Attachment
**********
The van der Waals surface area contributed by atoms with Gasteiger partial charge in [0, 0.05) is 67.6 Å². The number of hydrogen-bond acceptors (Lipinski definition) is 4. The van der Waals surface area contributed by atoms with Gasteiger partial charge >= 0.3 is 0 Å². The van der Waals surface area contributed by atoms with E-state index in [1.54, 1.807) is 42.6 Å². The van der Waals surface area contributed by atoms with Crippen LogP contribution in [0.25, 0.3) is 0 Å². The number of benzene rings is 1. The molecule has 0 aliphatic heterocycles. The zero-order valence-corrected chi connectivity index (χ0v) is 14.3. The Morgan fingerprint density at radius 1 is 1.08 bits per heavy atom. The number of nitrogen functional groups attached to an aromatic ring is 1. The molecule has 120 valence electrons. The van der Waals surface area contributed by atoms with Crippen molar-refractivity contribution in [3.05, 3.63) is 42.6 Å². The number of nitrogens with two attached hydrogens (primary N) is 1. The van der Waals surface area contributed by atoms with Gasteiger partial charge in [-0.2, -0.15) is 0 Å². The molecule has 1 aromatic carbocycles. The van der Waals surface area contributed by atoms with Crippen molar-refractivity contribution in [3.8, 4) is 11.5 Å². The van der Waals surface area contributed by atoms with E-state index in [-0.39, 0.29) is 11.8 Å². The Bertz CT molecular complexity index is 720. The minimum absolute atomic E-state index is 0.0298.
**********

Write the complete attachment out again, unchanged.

The van der Waals surface area contributed by atoms with Gasteiger partial charge in [0, 0.05) is 67.6 Å². The number of hydrogen-bond acceptors (Lipinski definition) is 4. The van der Waals surface area contributed by atoms with Gasteiger partial charge >= 0.3 is 0 Å². The van der Waals surface area contributed by atoms with E-state index in [1.54, 1.807) is 42.6 Å². The van der Waals surface area contributed by atoms with Crippen LogP contribution in [0.25, 0.3) is 0 Å². The number of benzene rings is 1. The molecule has 0 aliphatic heterocycles. The zero-order valence-corrected chi connectivity index (χ0v) is 14.3. The Morgan fingerprint density at radius 1 is 1.08 bits per heavy atom. The number of nitrogen functional groups attached to an aromatic ring is 1. The molecule has 120 valence electrons. The van der Waals surface area contributed by atoms with Crippen molar-refractivity contribution in [3.05, 3.63) is 42.6 Å². The number of nitrogens with two attached hydrogens (primary N) is 1. The van der Waals surface area contributed by atoms with Gasteiger partial charge in [-0.2, -0.15) is 0 Å². The molecule has 1 aromatic carbocycles. The van der Waals surface area contributed by atoms with Crippen molar-refractivity contribution in [3.8, 4) is 11.5 Å². The van der Waals surface area contributed by atoms with E-state index in [-0.39, 0.29) is 11.8 Å². The Bertz CT molecular complexity index is 720. The minimum absolute atomic E-state index is 0.0298.